According to reporting from Indian media and Swine Web, the outbreak has been detected in two north-eastern states. ASF has killed nearly 2,500 pigs in six districts across Assam and Arunachal Pradesh. The disease has also killed wild boar.
Reports from Indian media suggest that the virus has been present in the country for an extended period before the outbreak was confirmed.
The Assam state government decided to send the samples for testing to ICAR Bhopal after pigs failed to recover from symptoms after being vaccinated against classical swine fever (CSF). The veterinary authorities were already on a vaccination drive of pigs against CSF in the region, according to the Telegraph (India).
The results confirmed that all 17 samples from pigs from various locations in Assam were positive for ASF by identifying the virus genome with real time PCR and nucleotide sequencing analysis. A further 11 out of 62 samples from Arunachal Pradesh were positive for the virus, the Telegraph report added.
The Assam authorities have not yet decided to cull pigs, with this decision to be taken by an expert committee made of Government officials, vets, pig farmers and other stakeholders. Various restrictions, including on the movement of pigs, have been put in place, however.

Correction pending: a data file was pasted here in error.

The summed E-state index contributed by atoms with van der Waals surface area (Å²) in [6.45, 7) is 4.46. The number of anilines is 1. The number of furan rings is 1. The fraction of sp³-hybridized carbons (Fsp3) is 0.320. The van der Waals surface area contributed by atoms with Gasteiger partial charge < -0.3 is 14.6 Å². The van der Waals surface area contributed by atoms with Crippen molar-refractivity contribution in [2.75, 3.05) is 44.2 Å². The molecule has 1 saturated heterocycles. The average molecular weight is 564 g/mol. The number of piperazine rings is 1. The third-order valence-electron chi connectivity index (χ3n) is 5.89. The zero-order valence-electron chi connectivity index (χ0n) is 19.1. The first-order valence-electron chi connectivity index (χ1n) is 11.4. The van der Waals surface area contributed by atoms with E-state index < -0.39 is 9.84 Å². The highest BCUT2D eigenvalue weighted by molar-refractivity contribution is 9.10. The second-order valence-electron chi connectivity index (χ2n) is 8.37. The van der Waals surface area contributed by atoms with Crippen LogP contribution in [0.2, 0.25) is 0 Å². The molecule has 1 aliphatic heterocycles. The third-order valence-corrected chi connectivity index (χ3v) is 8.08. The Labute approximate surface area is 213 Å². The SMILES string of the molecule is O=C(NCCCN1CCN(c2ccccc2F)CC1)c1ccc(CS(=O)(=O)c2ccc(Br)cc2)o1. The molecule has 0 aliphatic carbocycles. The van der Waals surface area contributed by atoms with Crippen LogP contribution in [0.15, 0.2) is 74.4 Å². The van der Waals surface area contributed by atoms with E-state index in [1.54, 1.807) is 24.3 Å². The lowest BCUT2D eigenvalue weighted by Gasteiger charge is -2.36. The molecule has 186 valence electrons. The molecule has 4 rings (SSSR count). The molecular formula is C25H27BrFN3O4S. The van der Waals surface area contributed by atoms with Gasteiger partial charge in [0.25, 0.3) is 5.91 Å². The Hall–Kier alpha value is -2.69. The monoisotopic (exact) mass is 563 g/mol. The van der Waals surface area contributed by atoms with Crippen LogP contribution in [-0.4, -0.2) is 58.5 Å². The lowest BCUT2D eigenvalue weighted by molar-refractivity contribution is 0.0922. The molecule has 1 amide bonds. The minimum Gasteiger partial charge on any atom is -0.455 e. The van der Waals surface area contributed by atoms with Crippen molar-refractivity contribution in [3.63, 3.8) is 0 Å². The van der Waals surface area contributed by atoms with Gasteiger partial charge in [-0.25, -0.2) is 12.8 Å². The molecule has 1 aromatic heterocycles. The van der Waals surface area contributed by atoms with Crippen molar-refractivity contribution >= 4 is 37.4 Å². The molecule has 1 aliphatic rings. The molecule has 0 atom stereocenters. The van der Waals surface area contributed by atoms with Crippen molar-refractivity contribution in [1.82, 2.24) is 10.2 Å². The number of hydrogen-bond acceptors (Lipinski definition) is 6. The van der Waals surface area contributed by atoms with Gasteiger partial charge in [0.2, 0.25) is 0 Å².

Speaking to India’s Economic Times, Assam Animal Husbandry Minister Atul Bora said: “The National Institute of High Security Animal Diseases (NIHSAD), Bhopal, has confirmed that it is African Swine Fever (ASF). The central government has informed us that it is the first instance of the disease in the country.”
“We have discussed with experts if we can save the pigs without culling them. The death percentage of the pigs affected by the disease is almost 100 percent. So we have made some strategies to save the pigs, which are not affected by the virus.”
“After testing, we will cull only those pigs which will be found infected. We are avoiding the immediate culling of the pigs. We will have daily updates and take a decision as and when the situation demands.”